The official story of the team that transformed United
by Ian Marshall
Simon & Schuster £18.99
Reviewed by Joyce Woolridge
From WSC 307 September 2012
“He’s only tiny; he’s got ginger hair – you’ll probably have a bit of a laugh. But he can’t half play.” Thus Brian Kidd prepared Eric Harrison, Manchester United’s celebrated youth team coach, for the less than auspicious arrival of the young Paul Scholes at the Cliff training ground. Scholes’s success and longevity is perhaps the most remarkable of all the luminaries of the 1992 FA Youth Cup-winning side, which also included Giggs, Beckham, Neville, Butt… and Robbie Savage.
Scholes’s hair colour proved no great problem, but he was tiny, suffering from bronchitis and Osgood Schlatter’s disease which gave him bad knees, and had no real pace and strength. Despite his abundant and obvious skills, just one of these disadvantages should have been enough to ensure that he joined the ranks of the 500 or so boys joining Premier League and Football League clubs at the age of 16 who, according to the PFA’s Gordon Taylor, are out of the game by the time they are 21.
That he was taken on and made it into the first team is testament to the patience and foresight of Harrison, Kidd, Nobby Stiles and Alex Ferguson, though even they would probably have rejected Lionel Messi for being too small.
Few things are as intoxicating for a football fan than the promise of youth. Last season, stories of the emergence of another brood of Fergie’s Fledglings generated the traditional, heady expectations of more “golden apples” among United’s support, providing a welcome distraction from the head-splitting absurdities of Glazernomics.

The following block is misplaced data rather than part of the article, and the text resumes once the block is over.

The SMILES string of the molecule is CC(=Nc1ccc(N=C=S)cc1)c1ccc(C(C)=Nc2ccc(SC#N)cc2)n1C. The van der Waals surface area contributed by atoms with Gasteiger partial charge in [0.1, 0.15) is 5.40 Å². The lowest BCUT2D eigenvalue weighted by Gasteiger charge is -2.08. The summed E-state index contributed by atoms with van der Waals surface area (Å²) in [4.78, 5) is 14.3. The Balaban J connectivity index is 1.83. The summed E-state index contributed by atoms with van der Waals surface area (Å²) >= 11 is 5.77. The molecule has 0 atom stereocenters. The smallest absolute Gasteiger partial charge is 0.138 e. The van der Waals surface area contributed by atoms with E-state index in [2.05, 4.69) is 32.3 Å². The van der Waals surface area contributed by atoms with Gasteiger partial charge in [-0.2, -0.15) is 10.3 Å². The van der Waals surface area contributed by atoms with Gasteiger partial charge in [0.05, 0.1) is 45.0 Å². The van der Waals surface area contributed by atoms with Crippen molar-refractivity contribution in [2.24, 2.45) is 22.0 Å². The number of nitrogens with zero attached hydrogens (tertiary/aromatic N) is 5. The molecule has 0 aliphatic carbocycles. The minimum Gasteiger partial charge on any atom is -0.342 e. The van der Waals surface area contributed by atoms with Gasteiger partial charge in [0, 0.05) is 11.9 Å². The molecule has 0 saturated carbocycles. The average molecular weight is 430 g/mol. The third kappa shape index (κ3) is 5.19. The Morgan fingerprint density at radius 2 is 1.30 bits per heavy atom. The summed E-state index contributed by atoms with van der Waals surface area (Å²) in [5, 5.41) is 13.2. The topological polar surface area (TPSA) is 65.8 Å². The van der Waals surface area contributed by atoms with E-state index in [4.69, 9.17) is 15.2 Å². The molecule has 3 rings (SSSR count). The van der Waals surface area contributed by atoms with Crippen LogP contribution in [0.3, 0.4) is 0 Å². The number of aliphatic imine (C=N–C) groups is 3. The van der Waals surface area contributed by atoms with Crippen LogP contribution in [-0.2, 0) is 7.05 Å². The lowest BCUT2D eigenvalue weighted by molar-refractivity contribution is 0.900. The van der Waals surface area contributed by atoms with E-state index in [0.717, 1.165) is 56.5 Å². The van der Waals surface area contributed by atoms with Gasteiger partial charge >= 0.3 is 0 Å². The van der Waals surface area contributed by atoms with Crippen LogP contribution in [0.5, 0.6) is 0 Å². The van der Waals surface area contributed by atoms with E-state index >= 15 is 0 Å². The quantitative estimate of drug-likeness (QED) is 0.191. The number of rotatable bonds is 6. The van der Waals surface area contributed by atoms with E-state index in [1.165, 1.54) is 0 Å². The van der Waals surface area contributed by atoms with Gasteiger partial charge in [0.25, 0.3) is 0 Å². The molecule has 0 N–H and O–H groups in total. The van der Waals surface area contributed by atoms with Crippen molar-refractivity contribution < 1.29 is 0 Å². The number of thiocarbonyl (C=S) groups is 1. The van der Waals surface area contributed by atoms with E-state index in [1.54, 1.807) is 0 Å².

Ian Marshall’s account duly begins at Moss Lane, Altrincham this January, wondering, with appropriate caution, whether the current crop can follow in the footsteps of their illustrious predecessors – the Busby Babes and the “Class of 92”. Subsequent interesting chapters detail how Stanley Rous inaugurated the Youth Cup in 1952 and how United’s youth “system” pre-dated the war and Busby, who became youth’s most high-profile promoter.
An official United book for sale in the club megastore is hardly going to be shot through with radical revisionism and searing comment, but nevertheless Marshall handles the material skilfully, interweaving the fortunes of the 17 players who made up the squad with a match-by-match account of the 1992 campaign.
Only four of these players dropped out of professional football without making a senior appearance, a remarkable statistic given the high wastage rate which persists in England and demonstrated by an instructive comparison with Crystal Palace, United’s opponents in the final. The ones that got away are inevitably more intriguing, none more so than “local hero” and crowd favourite, Salfordian George Switzer, whose name has become a pub quiz staple.
Concluding chapters take those who survived through to the present, whether to the Treble, global superstardom, down the divisions, into coaching and management or career-ending injuries, revealing a little of the darker side and the many scandalous cruelties of youth football in this country lurking beneath every glittering tale of triumph.